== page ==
Customized Molecules for Fighting and Monitoring Cancer in the Human Body
S Lee, M Huang, D Nelson, S Pickup, H Poptani, E Delikatny, J Glickson (firstname.lastname@example.org),
Molecular Imaging Laboratory
Department of Radiology
University of Pennsylvania
Author Description of Paper WE-C-ValB-4
Wednesday, August 2, 2006, 11:10 AM
2006 AAPM Meeting, Orlando, FL
Cancer cells express specific receptors on their surfaces. These are like doors that require a specific key to open them. We have been developing large multipurpose molecules called nanoparticles to carry drugs and diagnostic agents to the cancer. Because the body's immune system is geared to reject foreign proteins and other macromolecules, we have chosen particles that naturally occur in the body -- the lipoproteins -- as our vehicles. We target them to specific receptors (doors) by attaching small molecules to their surface ("keys for opening the specific doors"). The trick is to open doors that lead only to cancer cells and not to normal cells. For that we need to know about the specific "keys" that lead only to cancer cells. Many such "keys" or unique "signatures of cancer" have now been identified for breast cancer, prostate cancer, ovarian cancer, etc. We are targeting all of them. Our payloads consist of cancer drugs like taxol, photodynamic agents that produce toxic chemicals when specific wavelengths of light are directed at the tumors, and fluorescent molecules that light up when they are irradiated with specific wavelengths of light in the infrared.
The next family of molecules we are developing are molecules that enter cells through the glucose transport system. Cancer cells generally have a high requirement for glucose, a molecule that is essential for both energy production and replication of the cancer. We take advantage of this unique "sweet tooth of cancer" to use the glucose transport system to deliver agents that will either facilitate detection of the cancer cells or will kill the cancer cell. One class of molecules that we are producing is metal atoms attached to a "glucose-like" molecule. These metal atoms are easily detected by MRI. Other agents that we deliver by this pathway are inactive molecules that break down to generate highly toxic cancer drugs, and still other molecules are photodynamic therapy agents that produce agents that kill the cell once a specific wavelength of light in the infrared region of the spectrum irradiates the cell. Infrared light is used because it can penetrate deep into tissues of the body.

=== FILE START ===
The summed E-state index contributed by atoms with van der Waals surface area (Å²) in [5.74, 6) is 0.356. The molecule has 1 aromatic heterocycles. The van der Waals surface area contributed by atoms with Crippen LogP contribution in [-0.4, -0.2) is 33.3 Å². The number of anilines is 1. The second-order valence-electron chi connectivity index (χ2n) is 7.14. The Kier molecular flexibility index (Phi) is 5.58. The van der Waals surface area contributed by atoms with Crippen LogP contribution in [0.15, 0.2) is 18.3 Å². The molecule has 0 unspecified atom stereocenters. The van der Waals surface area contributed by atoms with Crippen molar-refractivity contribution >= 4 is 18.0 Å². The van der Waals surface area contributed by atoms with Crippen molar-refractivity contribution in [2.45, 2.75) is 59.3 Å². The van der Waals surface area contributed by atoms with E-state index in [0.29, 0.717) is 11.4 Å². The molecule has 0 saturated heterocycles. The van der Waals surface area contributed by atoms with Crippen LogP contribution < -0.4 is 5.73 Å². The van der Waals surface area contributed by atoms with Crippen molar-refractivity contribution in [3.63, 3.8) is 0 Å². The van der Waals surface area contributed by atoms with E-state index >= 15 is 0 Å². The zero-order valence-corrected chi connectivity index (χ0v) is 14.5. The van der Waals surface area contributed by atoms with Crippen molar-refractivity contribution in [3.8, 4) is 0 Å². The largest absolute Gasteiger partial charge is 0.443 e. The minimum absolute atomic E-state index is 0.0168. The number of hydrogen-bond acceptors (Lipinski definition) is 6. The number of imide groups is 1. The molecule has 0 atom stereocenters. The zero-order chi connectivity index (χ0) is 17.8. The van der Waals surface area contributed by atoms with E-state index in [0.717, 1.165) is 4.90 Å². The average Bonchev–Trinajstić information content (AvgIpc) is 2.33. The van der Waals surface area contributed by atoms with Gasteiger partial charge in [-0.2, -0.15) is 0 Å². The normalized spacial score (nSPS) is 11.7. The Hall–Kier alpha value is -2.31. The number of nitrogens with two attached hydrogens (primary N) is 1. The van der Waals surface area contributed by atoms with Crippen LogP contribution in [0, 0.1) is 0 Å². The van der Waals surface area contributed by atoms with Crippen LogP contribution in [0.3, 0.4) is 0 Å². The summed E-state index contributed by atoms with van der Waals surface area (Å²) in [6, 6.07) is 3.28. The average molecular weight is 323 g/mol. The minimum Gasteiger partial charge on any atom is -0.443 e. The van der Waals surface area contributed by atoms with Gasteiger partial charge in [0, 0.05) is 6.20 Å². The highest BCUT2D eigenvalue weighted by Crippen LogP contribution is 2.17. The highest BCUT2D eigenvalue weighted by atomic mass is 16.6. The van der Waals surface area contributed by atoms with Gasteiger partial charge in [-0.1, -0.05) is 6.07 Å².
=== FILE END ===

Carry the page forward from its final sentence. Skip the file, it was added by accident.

The third class of agents that we are developing is called "molecular beacons." These beacons literally light up or are activated once they encounter specific molecules in the cancer cells. One class of beacons is activated by genetic messages that cancer cells produce called messenger RNAs. Other beacons are specific classes of molecules or enzymes that the cancer produces; these enzymes catalyze or speed up specific chemical reactions. These include enzymes that are produced when the cancer cell decides to commit suicide via a process called apoptosis (programmed cell death). In some instances our beacons simply produce a detectable fluorescent signal that tells us that a specific cancer cell is present or that apoptosis is taking place in that cancer cell. Other agents are used to kill the cancer cell or "convince" it to go into apoptosis. In short, these beacons are "smart agents" that emit no signal until they encounter their specific target in the cancer cell. They emit the signal or produce the chemical reaction selectively in the cancer cell while leaving normal cells alone.